Friday, December 15, 2017

Tractor envy

October 8, 2013 by  
Filed under Clodhopper

stubblefield

When it comes to tractors, the back-up is probably more important than the brand, says Clodhopper.

The one advantage of this year’s early harvest was that it freed me up to help my neighbour finish his. And what an experience it was.

With my below average crops safely in the shed and prices on a downward slide, I seized what I thought would be a welcome chance to see how things are done next door. So armed with my oversized lunchbox, my neighbour’s tractor and grain trailer became my second home.

His farm is twice as big as mine and early combine trouble had resulted in a late start. But what started out as a busman’s holiday ended with me questioning my choice of tractor brand. And when the time comes, I might just change the habit of a lifetime and buy one that is a different colour.

After all, business revolves around relationships and understanding each other’s needs. I have no doubt that the firm I usually buy my tractors from think they are the best. But all too often, they seem to have issues with their service department.

Years ago, I was on first name terms with the fitters, who were good at what they did. These days the fitters seem younger. They also seem less competent. Less fit for the job, as it were. Is it me, or do the younger generation have lower standards?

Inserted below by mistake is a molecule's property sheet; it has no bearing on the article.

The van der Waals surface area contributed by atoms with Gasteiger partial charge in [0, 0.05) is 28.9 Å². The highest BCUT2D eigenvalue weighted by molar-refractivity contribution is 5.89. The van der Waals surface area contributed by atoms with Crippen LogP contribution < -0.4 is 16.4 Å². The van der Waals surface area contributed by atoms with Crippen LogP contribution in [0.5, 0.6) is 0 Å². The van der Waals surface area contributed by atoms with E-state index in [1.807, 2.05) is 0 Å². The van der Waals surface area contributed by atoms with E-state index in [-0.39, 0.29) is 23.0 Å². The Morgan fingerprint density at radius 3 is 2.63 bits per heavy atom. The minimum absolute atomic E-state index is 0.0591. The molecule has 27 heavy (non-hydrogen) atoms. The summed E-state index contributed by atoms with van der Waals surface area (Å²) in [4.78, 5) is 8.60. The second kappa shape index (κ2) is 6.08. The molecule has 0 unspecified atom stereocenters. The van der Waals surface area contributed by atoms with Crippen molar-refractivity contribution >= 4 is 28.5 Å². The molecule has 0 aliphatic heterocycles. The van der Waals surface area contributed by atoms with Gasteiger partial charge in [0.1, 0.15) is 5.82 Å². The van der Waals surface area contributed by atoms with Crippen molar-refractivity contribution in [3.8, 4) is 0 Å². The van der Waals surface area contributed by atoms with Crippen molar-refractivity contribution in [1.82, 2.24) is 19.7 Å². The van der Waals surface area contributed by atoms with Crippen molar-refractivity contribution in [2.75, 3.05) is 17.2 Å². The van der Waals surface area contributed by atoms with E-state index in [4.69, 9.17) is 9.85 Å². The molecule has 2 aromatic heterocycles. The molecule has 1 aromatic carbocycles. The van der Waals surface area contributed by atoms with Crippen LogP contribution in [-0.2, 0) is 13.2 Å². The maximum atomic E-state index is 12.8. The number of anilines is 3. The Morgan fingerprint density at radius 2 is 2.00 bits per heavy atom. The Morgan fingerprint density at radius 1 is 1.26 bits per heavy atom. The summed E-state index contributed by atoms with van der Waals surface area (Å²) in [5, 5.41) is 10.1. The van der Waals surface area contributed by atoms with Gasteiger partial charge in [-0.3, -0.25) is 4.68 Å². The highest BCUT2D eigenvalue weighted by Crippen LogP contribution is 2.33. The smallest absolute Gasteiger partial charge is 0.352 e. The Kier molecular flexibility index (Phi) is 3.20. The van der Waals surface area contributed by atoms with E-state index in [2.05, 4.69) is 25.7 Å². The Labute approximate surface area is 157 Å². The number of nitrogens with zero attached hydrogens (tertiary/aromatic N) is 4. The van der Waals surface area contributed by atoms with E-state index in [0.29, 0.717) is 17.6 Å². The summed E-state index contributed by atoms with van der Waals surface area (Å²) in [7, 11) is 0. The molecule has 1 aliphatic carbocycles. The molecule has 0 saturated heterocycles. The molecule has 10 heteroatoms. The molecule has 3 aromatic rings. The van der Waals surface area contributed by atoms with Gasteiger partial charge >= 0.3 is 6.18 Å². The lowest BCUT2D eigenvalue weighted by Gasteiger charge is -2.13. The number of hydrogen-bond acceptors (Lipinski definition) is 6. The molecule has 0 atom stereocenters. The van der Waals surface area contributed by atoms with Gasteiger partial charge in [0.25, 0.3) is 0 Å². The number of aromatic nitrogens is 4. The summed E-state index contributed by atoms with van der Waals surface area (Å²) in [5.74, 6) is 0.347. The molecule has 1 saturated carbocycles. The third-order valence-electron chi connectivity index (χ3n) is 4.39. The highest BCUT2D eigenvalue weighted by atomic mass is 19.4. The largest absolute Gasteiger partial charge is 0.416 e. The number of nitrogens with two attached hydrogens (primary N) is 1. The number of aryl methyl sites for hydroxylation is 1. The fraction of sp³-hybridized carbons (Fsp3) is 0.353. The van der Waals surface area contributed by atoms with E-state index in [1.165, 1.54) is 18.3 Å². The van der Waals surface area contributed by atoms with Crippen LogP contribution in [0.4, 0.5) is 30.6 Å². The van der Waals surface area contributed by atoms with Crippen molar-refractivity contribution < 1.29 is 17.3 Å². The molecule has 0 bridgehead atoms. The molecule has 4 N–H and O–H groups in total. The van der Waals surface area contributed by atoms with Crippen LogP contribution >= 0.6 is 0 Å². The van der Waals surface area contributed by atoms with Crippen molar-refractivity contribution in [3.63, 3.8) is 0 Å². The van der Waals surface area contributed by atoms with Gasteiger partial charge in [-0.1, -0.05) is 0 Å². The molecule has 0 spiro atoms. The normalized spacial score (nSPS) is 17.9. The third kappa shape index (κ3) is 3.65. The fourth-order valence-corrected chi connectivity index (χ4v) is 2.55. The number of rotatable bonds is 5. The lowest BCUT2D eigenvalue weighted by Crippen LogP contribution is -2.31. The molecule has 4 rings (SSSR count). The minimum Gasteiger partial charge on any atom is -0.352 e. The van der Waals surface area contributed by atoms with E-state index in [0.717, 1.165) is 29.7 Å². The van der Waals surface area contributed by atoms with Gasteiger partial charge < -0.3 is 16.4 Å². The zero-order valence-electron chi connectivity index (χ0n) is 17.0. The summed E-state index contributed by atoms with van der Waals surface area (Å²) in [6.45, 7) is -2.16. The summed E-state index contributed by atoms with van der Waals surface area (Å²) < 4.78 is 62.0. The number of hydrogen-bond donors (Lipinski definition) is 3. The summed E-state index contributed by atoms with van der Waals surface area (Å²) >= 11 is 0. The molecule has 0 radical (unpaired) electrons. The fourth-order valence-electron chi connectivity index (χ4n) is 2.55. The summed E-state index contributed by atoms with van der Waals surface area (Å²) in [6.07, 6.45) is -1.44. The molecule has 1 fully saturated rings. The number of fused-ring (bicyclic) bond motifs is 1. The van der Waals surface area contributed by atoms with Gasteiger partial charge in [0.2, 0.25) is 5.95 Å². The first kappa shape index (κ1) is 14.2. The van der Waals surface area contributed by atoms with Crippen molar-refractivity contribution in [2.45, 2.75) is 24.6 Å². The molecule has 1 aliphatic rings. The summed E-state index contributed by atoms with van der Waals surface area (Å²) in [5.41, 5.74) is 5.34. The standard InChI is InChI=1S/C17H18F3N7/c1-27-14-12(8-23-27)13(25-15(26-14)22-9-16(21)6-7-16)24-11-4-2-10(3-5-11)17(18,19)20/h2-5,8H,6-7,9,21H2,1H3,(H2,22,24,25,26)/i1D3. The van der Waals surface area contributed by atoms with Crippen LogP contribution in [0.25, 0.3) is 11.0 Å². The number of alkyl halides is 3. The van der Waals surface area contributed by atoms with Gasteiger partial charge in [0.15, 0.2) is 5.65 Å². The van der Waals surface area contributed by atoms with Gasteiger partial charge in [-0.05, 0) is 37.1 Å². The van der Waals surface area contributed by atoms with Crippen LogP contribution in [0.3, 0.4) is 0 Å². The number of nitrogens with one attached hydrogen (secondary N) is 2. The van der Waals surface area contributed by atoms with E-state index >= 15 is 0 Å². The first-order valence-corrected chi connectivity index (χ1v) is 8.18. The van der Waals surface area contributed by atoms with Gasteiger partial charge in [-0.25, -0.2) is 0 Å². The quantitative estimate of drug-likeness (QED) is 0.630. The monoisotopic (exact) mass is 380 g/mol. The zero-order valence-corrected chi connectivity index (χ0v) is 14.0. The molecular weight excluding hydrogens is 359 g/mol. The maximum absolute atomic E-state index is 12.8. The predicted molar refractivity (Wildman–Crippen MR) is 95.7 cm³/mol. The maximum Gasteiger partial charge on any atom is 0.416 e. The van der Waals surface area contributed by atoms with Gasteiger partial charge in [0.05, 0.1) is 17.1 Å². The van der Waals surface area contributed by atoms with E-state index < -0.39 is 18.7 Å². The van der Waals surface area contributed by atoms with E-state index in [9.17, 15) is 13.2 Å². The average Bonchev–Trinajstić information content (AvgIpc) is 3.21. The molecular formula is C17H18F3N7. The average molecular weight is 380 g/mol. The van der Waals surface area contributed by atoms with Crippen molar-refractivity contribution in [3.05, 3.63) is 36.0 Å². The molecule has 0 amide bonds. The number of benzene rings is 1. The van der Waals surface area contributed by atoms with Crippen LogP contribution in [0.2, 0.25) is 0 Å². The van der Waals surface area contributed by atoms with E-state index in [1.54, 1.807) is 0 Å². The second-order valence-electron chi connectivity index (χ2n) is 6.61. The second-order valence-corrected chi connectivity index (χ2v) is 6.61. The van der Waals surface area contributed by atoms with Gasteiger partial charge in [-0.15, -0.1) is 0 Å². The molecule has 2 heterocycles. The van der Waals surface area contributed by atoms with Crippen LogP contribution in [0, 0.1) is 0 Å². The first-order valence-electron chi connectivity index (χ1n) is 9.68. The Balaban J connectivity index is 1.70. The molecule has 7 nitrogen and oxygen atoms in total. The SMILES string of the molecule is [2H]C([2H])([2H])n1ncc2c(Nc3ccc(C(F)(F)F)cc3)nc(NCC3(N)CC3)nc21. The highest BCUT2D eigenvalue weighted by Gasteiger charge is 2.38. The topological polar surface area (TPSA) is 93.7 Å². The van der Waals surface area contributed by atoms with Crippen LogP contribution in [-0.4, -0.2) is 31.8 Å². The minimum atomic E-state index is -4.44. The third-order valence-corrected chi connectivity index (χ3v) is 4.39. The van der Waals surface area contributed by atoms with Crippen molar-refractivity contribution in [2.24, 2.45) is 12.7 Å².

Poor servicing erodes the confidence of the customer. And when my neighbour had reason to call out the fitters, I saw how it should be done. They arrived quickly. They worked promptly and efficiently. Their understanding of the machine was first class. So were their manners.

That is how it should be. Me? When it comes to having my tractor serviced, I feel I am being bled dry. Maybe familiarity really does breed contempt. Maybe I have been a loyal customer for too long. Or maybe my tractor dealer just doesn’t care for me anymore.

Other than the combine harvester, a tractor is probably my most expensive farm related purchase. But that doesn’t mean it should be a costly experience. Some tractors offer far higher specifications than others. But farmers have a limited budget and little things make all the difference.

My neighbour’s tractor even seemed more comfortable than mine. The cab design was great. There was even ample room for the lunchbox! The controls were easy to operate, the throttle seemed better positioned and the seat was easier to adjust.

When you buy a machine, you buy from the salesman. But the back-up is probably more important as the brand. I bought locally, but my neighbour purchased his tractor from farther afield. Yet his fitters arrive more quickly than mine, even though they have much further to travel.

Details like this are important when things go wrong. When you buy a tractor, it’s important to look beyond the final price and consider the serve costs and the aftercare support. And of course the way you are treated. Remember, the customer is always right.

How much longer will I put up with the arrogance of youth or poor customer service? Not for too much longer. With little sign that any of my gripes will be resolved, I’m already seeking out a dealer with different standards and styles. Why I did not do so before, I do not know.

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